At the end of April I was lucky enough to secure a spot on EcoTraining’s wildlife photography course held at Makuleke, in the very north of Kruger. I was looking forward to heading back to one of the most magical places I have ever visited but during a much better time of year (my last trip was in January when I joined a trails course at a very hot and wet time of the year!).
I was hoping this time around I would get to spend more time in the fever tree forest as well as check out Lanner Gorge and hopefully see lots of elephants as they started coming back to the area for winter. I managed to do all of this and more during the 6 night course!
The course was taught by Etienne Oosthuizen, whose wildlife photography I was already familiar with via Instagram and so I knew we were all in good hands. The course kicked off with an introduction and a brief sunset drive just to ease us all into it. My tent mate was an awesome 18-year old golfer who was soon moving to the USA on a golf scholarship AND she had a handicap of zero! I was already getting excited to tell my dad, who I think hasn’t managed to get any lower than about 7 or 8. Even with our age difference (because I’m just SO OLD now) I could tell that we were going to get along – cue mental sigh of relief! After sharing a tent with Van all this time I was a bit anxious about having to share with a total stranger… but it turned out to be a welcome break from Van’s snoring!!
The rest of the group was very diverse – a great mix of gender, ages and culture. The ages ranged from 18 to 60+ and we had people from South Africa, UK, USA, Germany and of course AUSTRALIA (me). The knowledge and experience of photography also differed quite a bit – some people were very new to it and a few others were more on an intermediate level. I thought this may prove difficult for Etienne, but he handled the diversity very well and everyone was learning right from the start.
The structure of each day was very similar to standard EcoTraining courses – you had a morning and afternoon/evening activity and in between you also had a lecture that you fit in around breakfast and lunch. Not a lot of spare time but I did manage to fit in a couple of naps during the six days!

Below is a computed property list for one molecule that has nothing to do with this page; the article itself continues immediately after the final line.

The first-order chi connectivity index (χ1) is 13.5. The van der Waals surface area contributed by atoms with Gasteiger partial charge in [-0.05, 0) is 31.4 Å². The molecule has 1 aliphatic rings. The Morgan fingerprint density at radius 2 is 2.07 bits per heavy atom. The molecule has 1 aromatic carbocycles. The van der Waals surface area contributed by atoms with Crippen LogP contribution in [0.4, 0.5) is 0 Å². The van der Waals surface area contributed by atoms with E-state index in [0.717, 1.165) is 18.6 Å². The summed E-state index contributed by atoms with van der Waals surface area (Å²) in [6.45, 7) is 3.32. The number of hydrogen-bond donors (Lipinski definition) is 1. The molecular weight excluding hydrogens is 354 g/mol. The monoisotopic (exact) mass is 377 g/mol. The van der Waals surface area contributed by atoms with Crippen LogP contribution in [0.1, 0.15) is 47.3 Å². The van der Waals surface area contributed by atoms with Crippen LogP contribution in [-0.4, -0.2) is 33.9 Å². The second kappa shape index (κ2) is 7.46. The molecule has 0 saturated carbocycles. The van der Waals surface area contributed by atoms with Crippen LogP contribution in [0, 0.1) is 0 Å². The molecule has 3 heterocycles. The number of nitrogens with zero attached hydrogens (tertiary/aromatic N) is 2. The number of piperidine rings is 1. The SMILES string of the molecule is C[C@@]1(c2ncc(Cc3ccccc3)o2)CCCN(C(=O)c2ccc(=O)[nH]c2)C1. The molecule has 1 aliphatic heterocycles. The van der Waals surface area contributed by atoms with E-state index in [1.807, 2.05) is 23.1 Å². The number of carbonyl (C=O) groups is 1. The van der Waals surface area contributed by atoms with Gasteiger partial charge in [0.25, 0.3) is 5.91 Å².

It’s hard to know what was better – the activities or the lectures. Obviously the activities (predominantly drives for us but we did go on one walk to capture some nearby baobabs at sunset) were more exciting and in some ways more enjoyable – we were out in the bush after all! That being said, the lectures were where we learnt a bit more (though we were still learning a lot in the field). The first lecture was mostly around the basics of exposure which I am relatively familiar with but I still managed to pick up a few gold nuggets. We also enjoyed lectures on composition, lighting, creativity and editing in lightroom. Our newfound knowledge was put to the test while driving around but also at more ‘structured’ photo shoots including the fever tree forest at morning, sunrise at lanner gorge and star photography by some nearby baobabs. From a wildlife perspective we saw lots of elephants, including one who was a bit cranky and started throwing things at our car, buffalo, zebra, wildebeest, baboons, impala, kudu, nyala, monkeys, an ostrich (who was VERY friendly…. Until she literally pecked Etienne on the shoulder when he stopped giving her attention) and plenty of birds.
Makuleke isn’t the best place to go to see or photograph cats, but it more than makes up for it with the spectacular scenery. It also gives you an amazing bush experience in an awesome rustic camp. We even had elephants hanging out in front of our tent one evening when we went to bed, and our first night we were kept up by hyenas calling very close by!
So what were the most handy tips I learnt from the week? I would tell you, but I think it is a much better idea if you book yourself on the course next year so you can learn for yourself!
If you are interested in learning how to take better nature photographs (wildlife and scenery), be sure to enquire with EcoTraining about their next wildlife photography course. It offers great value so long as you are happy to embrace being in the true wilderness of Northern Kruger with no cellphone reception or wifi.
Now make sure you keep an eye out for my national geographic-like photos henceforth 🙂